Originally published in FleetOwner
The hiring process is where you make a first impression on a potential new hire; but the onboarding process is where they really begin to know to know your business. Employees who have a good onboarding experience end up staying longer and are more likely to be engaged in their work.
Recently I read a blog post written by Adam Robinson, co-founder of Hireology, in which he reiterated that “there is a strong correlation between structured onboarding processes and employee retention.” He believes the best onboarding processes are well planned and efficient. He says many companies can benefit from streamlining their onboarding process, and cautions that streamlining does not mean “skimping on training and other steps.” It simply means removing cumbersome and inefficient steps and processes.
In his blog, Adams offered tips on how to streamline onboarding, and I want to share those tips with you. As we discovered during the COVID-19 pandemic, technology can be our friend and is a great enabler of efficiency improvements. We all know about the volume of paperwork we dump on employees on their first day in the office — legally necessary but still burdensome.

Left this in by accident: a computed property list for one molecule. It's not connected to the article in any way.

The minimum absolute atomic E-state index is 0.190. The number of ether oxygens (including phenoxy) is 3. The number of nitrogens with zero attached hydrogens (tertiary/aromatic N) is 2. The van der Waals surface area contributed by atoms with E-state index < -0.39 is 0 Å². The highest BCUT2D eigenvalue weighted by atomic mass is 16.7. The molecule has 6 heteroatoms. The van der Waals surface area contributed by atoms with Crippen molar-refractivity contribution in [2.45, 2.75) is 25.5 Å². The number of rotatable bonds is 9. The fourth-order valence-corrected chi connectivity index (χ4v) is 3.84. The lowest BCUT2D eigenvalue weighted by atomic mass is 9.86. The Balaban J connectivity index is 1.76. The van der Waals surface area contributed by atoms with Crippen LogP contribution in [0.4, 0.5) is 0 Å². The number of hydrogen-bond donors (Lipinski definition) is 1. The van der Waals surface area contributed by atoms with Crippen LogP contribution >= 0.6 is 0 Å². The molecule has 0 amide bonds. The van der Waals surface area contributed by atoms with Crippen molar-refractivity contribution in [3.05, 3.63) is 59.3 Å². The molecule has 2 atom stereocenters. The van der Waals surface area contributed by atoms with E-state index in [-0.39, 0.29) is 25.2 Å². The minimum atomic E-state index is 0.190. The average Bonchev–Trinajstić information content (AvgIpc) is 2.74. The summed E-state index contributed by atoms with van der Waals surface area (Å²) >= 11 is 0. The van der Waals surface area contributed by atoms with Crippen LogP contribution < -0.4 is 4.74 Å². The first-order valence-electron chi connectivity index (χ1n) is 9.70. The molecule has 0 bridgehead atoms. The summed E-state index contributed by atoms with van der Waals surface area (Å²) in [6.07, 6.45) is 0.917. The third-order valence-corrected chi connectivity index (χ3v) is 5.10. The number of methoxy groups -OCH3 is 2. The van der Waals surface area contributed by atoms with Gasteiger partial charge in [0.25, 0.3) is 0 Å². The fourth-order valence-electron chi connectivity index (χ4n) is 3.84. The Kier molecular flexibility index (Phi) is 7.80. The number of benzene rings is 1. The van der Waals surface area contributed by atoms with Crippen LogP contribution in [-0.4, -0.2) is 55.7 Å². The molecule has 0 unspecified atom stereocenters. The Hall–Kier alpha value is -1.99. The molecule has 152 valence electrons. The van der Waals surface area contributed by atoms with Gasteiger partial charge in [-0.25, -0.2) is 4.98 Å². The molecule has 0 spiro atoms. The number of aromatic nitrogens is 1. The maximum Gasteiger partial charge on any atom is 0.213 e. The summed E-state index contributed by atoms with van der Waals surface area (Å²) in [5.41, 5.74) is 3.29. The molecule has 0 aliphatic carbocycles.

Technology allows fleets to send new employees the paperwork they need to complete in advance of their first day on the job. Make sure to do it a way that it can be accessed by the new hire and by the company’s HR director. Some software allows HR to track the new employee’s progress on completing the necessary paperwork. An ideal solution will integrate with your payroll and scheduling software so all data is stored in one place.
One good way to find out how you can improve your onboarding process is to ask people who have been through it. Talk to them about the parts of the process that worked well as well as areas they think can use improvement. You can create a post-onboarding survey and ask new employees to complete it. Make sure to ask them — and even employees with longer tenure — how well equipped the onboarding process made them feel to handle the day-to-day responsibilities of their position.
Make sure your onboarding process is consistent for all employees, while acknowledging some content differences, depending on the position. A checklist is a good way to make sure all the required steps are covered for each employee. What you want is a standard process with shifts in content as needed.
Onboarding is a good time to determine employee training needs and set goals. Adams suggests getting managers involved in making 30/60/90 day plans and encouraging them to set regular — weekly or bi-weekly — meetings with new hires to check on progress and address any concerns they may have.
An efficient onboarding process starts employees off on the right foot and makes their entry into your workforce a positive experience.